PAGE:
“Most people in Wharton are in my family,” he said dryly. “Not now, but then it was like that.”
And the stuff about investing in oil—the obsession that drives the no-goodnik of the piece, Emily’s husband Richard. Is that true?
“No. Well, it’s true in the sense that it happened to many people, but not in this instance. But you know, as I look back, I’m surprised how the oil culture pervaded so many of my plays.”
Emily, the daughter in this play, seems to have had a bit of a case on her father. I don’t know—this playgoer said—if Hallie Foote has a case on her father…
“You’d better ask Hallie that. Shell give you a straight answer I guess the father in the play is kind of an Atticus figure”—Atticus Finch, the quiet hero lawyer of “To Kill a Mockingbird.”
There are a handful of other Horton Foote plays that have been held back by their author, like this one, from production.
“Not that they’re specifically about actual incidents, but enough to make me a little nervous. I’m not in the business of exposing people or trading on their difficulties. If in any sense somebody might be hurt, I just wait. Of course if you wait long enough, you’ll be all alone,” said Foote who was born in Wharton on March 14, 1916.
Two beats. Then: “Theresa Helburn [whose Theatre Guild produced Horton’s first hit, “The Trip to Bountiful,” in 1953] used to say: ‘You can tell my age when I tell you the first thing I do in the mornings is read the obit page.’ And she was a very forceful lady.”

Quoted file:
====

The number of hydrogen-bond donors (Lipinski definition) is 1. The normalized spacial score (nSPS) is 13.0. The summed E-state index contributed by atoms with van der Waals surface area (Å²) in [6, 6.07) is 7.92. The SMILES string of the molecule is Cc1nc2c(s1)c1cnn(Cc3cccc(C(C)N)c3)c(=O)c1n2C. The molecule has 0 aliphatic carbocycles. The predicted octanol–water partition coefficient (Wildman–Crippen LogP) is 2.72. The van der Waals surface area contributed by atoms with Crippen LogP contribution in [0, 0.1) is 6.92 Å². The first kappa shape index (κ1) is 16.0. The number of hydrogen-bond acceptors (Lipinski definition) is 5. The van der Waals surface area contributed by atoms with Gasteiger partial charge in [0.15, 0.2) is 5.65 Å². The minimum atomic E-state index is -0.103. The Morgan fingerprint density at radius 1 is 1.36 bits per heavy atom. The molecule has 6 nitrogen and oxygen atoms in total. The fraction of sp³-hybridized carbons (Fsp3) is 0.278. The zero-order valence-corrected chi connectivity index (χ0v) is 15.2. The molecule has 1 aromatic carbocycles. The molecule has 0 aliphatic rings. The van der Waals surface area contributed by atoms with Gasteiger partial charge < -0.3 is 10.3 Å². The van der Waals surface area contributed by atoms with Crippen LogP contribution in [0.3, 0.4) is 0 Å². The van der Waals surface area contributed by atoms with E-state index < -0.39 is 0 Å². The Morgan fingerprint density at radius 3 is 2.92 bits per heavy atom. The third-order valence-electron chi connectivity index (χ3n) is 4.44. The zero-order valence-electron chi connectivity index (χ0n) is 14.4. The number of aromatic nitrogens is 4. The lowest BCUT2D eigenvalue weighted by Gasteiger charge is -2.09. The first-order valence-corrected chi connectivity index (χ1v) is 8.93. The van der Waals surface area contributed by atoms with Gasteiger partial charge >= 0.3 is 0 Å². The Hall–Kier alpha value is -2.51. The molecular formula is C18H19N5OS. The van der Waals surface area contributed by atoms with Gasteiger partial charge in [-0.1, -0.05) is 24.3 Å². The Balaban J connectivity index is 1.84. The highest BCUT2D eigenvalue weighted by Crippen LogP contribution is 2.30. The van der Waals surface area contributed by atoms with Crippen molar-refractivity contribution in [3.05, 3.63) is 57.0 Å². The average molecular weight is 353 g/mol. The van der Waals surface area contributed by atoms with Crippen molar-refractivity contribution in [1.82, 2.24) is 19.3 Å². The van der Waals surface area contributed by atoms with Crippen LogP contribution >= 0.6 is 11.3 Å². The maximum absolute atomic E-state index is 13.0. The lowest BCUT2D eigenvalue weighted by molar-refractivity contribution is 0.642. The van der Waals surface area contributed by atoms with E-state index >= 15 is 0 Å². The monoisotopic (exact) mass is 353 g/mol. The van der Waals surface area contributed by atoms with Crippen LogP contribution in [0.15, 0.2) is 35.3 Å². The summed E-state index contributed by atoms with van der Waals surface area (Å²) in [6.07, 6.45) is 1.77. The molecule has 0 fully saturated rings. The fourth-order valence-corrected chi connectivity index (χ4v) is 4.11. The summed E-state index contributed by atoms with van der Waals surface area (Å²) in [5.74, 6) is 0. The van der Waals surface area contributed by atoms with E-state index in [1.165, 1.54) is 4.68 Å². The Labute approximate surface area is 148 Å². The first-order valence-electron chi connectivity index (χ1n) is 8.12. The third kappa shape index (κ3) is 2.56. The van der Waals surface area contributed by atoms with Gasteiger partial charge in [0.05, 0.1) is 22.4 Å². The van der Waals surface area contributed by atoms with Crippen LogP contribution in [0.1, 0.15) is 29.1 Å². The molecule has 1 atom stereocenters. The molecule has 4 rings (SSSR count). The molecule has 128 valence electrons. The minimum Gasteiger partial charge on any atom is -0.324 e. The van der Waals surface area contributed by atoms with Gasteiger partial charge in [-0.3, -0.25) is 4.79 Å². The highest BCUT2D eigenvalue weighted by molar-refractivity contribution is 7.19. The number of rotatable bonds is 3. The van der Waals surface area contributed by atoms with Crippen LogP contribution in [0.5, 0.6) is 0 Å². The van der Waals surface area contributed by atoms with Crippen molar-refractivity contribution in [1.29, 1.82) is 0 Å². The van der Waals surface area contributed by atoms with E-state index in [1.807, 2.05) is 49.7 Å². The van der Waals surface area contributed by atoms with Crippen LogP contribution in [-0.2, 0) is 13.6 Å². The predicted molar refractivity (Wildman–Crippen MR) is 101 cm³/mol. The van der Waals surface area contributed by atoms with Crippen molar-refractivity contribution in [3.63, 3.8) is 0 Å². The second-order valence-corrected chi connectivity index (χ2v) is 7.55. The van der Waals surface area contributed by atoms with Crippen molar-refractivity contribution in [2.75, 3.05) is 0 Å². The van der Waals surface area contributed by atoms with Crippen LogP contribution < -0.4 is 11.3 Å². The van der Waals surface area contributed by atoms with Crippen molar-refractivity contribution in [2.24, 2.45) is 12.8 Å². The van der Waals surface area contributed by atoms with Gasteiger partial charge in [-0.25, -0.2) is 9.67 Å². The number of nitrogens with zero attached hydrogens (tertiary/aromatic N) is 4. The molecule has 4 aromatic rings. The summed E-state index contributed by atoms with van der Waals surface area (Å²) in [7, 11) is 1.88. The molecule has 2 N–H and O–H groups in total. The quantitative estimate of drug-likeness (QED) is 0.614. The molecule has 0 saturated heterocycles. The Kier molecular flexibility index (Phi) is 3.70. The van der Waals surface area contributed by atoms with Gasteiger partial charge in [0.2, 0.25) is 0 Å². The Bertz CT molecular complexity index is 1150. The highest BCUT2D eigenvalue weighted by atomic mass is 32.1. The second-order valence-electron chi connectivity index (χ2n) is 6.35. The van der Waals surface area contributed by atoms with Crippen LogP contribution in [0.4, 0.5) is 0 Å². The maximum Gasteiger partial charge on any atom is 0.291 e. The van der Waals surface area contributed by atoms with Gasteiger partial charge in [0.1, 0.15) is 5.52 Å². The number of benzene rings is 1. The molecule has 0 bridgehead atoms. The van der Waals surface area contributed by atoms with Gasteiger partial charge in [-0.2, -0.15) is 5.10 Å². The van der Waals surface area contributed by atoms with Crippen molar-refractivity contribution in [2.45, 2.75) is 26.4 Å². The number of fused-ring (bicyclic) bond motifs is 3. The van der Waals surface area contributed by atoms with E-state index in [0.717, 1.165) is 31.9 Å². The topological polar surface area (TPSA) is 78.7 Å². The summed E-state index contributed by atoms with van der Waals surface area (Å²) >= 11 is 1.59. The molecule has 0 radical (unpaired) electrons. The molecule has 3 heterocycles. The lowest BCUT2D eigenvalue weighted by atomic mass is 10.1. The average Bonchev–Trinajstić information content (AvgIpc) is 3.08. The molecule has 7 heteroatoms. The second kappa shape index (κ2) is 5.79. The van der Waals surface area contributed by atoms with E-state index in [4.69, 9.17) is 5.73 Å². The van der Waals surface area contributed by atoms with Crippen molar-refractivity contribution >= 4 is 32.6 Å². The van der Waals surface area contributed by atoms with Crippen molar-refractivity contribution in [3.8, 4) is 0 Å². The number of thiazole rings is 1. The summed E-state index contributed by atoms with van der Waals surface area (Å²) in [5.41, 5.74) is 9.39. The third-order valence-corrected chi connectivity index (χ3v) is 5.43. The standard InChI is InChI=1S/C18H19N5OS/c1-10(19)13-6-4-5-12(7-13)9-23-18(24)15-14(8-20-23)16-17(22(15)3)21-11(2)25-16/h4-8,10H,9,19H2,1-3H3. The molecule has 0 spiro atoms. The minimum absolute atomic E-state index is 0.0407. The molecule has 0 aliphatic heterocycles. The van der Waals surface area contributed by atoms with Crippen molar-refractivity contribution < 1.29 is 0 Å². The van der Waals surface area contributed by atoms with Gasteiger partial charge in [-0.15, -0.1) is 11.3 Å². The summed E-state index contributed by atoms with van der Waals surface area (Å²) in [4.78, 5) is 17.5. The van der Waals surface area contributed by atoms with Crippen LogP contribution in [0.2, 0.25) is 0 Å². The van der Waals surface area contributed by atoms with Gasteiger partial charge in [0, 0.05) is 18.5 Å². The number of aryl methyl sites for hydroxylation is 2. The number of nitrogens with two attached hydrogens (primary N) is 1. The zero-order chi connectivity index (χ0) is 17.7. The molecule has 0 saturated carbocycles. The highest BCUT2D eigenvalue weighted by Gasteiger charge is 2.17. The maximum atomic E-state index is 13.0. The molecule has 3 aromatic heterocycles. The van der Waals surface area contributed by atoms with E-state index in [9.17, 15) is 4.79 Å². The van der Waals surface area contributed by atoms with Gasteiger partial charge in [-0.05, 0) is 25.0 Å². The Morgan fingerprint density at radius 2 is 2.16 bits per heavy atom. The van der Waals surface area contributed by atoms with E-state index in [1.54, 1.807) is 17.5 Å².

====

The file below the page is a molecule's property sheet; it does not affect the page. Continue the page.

So how are you, Horton?
“I’m pretty good.” Pause. “I lost one of my best friends this year. Patricia Broderick, Matthews mother. I gave Jimmy [her husband, the late James Broderick] his first job in television, you know. And gave Matthew his first part, in ‘On Valentines Day,’ at Herbert’s studio [the Herbert Berghof Studio], oh lord, back before ‘Tender Mercies.’
“Then I moved away to New Hampshire for a while [in disgust and despair at New York theater], and then when I came back we renewed our friendship.”
Was Foote in on the casting of “The Day Emily Married?”
“Yes, absolutely. I get very involved.”
Foote has been a friend and admirer of Estelle Parsons since “way, way back when we did a television show together, but never worked with her since until she and Hallie and I did ‘Last of the Thorntons’ [in 2000]. She has a first-rate theater mind.”
He and Biff McGuire have been friends since early television, but hadn’t worked together until Foote’s 1995 “The Young Man From Atlanta.”
What about Michael Wilson, director of this show, and of “The Carpetbaggers Children,” and other works by Horton Foote?
”Actually I was lecturing in North Carolina, oh lord, 15, 20 years ago. They had done ‘Trip to Bountiful.’ A young man came up to me and said: ‘I’d like some advice.’ I said: ‘I don’t give advice.’
“It turned out he’d just graduated from the University of North Carolina and was about to go out into the world. He wondered whether to go to television, to films or to theater. I said: ‘I don’t give advice, but I would go into theater.’ And that’s what he did”—as the rest of us can find out by taking in the new play that runs until the night before the start of the Republican National Convention.
The streets will be full of police and Republicans, said Horton Foote, who was born in Texas before Jeb and George W’s father ever got there. Tender mercies indeed.